“In Florida, while laws require health education to include adolescent dating and disease control, we found that there was in fact no nationwide sex education program. of the state,” Lagrone said. “What students are taught about sexual and reproductive health and how they do it is left to individual school boards who approve policies, principals who interpret them, and instructors who ultimately expand them for students. …we found about a third of Florida’s 67 school districts teach students, even high schoolers, abstinence-only.”

Studies show that teaching abstinence alone does not prevent teens from having sex. In fact, a 2019 study by the CDC found that by grade 12, more than half of Florida teens surveyed had ever had sex, with some STD rates among Florida teens four times higher than the national average.

In some counties that have adopted this abstinence-only method of education in Florida, teenage birth rates are actually higher. A district spokesperson told Newsy the limits are because they “respect the rights of parents.”

Elsewhere in the world, some countries have been recognized for their comprehensive sex education programs that help combat these issues, particularly in Europe.

In the Netherlands, the law requires that all primary school students receive sex education. It starts from the age of 4, but they don’t talk about complete birds and bees at this age. They just cover the basics of healthy relationships.

In the United States, some people say it’s too young to teach sex education, but three decades of research shows that sex education can help prevent child abuse.

On average, teenagers in the Netherlands also wait longer to have sex than in Europe or the United States. Researchers found that most young people in the Netherlands had had “wanted and fun” first sexual experiences, while many American teenagers said they wished they had waited longer. having sex for the first time.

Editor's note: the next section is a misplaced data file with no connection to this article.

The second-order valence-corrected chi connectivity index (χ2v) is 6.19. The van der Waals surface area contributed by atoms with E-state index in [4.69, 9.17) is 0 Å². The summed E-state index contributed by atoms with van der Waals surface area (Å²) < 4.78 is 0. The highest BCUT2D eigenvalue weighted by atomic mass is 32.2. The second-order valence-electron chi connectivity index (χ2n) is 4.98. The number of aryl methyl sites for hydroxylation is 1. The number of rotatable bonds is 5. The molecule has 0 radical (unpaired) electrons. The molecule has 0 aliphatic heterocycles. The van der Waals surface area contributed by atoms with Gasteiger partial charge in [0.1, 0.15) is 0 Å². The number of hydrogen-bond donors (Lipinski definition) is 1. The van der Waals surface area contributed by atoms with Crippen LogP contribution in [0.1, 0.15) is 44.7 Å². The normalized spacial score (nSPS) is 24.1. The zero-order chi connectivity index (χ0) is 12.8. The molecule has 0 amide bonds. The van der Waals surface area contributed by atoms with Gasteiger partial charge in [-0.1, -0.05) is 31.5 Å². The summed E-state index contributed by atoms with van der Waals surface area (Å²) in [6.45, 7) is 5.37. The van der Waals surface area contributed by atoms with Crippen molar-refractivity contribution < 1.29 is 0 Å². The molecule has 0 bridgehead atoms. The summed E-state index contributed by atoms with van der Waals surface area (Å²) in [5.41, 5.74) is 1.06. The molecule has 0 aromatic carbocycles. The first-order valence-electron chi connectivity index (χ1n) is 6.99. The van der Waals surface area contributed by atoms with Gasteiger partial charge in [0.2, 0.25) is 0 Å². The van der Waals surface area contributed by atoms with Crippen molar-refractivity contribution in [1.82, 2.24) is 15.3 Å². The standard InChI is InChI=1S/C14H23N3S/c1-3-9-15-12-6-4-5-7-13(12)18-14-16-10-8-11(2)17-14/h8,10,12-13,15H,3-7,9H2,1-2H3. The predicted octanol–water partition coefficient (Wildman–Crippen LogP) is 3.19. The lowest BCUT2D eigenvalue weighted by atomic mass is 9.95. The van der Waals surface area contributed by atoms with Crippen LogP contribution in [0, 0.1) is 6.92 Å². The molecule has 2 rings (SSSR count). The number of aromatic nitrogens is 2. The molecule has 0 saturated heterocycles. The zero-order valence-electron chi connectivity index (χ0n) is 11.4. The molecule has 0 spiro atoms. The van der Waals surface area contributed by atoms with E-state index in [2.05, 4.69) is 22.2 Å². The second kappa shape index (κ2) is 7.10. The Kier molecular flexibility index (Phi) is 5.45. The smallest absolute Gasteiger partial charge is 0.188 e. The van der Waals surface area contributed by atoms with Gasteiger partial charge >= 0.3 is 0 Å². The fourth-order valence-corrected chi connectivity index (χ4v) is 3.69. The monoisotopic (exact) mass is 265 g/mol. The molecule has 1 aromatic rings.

The Netherlands has one of the lowest teenage pregnancy rates in the world. Dutch teenagers are among the most likely to use birth control pills, although this may be partly because contraception is readily available.

The Netherlands is also working to educate parents on how to talk to their children about sex to get everyone on the same page.

In Denmark, for a long time, their sex education program focused on preventing unplanned pregnancies and promoting safer sex. In 2015, the country’s birth rate fell below the rate needed to maintain the population, and Danish authorities went so far as to encourage people to have babies at a younger age. At the time, only 5% of teenage girls in Denmark had babies. This rate was six times higher in the United States.

In recent years, the birth rate has started to rise again. Although neither Denmark nor any other country has a perfect system, they have seen results that other places could emulate.

This highlights some good models of comprehensive sex education, but there are also other countries, like the United States, where it’s not widely taught, where there are inconsistencies, or where it’s not available at all. Experts stress the importance of ensuring students have the information they need to lead healthy lives.

“We really need to push for something that is rooted in age-appropriate, medically accurate and affirming content that is taught by qualified educators to be able to provide the most comprehensive and age-appropriate education. age around sexuality as possible,” Slaybaugh said.

Share.

Comments are closed.